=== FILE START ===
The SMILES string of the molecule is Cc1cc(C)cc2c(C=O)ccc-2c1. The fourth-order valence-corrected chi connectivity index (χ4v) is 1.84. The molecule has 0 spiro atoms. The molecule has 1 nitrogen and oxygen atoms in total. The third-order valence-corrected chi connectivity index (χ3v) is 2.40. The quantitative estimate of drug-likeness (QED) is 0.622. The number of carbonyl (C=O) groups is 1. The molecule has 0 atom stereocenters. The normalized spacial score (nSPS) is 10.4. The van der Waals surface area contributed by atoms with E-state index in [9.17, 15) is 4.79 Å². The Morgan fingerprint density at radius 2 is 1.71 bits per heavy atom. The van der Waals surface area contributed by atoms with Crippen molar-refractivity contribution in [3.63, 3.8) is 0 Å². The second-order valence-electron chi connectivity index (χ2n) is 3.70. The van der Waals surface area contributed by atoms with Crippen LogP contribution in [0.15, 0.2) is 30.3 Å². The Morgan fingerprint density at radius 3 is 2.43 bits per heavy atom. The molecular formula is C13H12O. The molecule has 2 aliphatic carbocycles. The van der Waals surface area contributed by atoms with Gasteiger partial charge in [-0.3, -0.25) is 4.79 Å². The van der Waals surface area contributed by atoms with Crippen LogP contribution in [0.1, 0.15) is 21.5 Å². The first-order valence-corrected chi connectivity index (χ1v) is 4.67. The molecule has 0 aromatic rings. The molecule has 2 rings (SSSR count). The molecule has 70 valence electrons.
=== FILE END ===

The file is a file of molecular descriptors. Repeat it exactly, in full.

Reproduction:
The SMILES string of the molecule is Cc1cc(C)cc2c(C=O)ccc-2c1. The fourth-order valence-corrected chi connectivity index (χ4v) is 1.84. The molecule has 0 spiro atoms. The molecule has 1 nitrogen and oxygen atoms in total. The third-order valence-corrected chi connectivity index (χ3v) is 2.40. The quantitative estimate of drug-likeness (QED) is 0.622. The number of carbonyl (C=O) groups is 1. The molecule has 0 atom stereocenters. The normalized spacial score (nSPS) is 10.4. The van der Waals surface area contributed by atoms with E-state index in [9.17, 15) is 4.79 Å². The Morgan fingerprint density at radius 2 is 1.71 bits per heavy atom. The van der Waals surface area contributed by atoms with Crippen molar-refractivity contribution in [3.63, 3.8) is 0 Å². The second-order valence-electron chi connectivity index (χ2n) is 3.70. The van der Waals surface area contributed by atoms with Crippen LogP contribution in [0.15, 0.2) is 30.3 Å². The Morgan fingerprint density at radius 3 is 2.43 bits per heavy atom. The molecular formula is C13H12O. The molecule has 2 aliphatic carbocycles. The van der Waals surface area contributed by atoms with Gasteiger partial charge in [-0.3, -0.25) is 4.79 Å². The van der Waals surface area contributed by atoms with Crippen LogP contribution in [0.1, 0.15) is 21.5 Å². The first-order valence-corrected chi connectivity index (χ1v) is 4.67. The molecule has 0 aromatic rings. The molecule has 2 rings (SSSR count). The molecule has 70 valence electrons.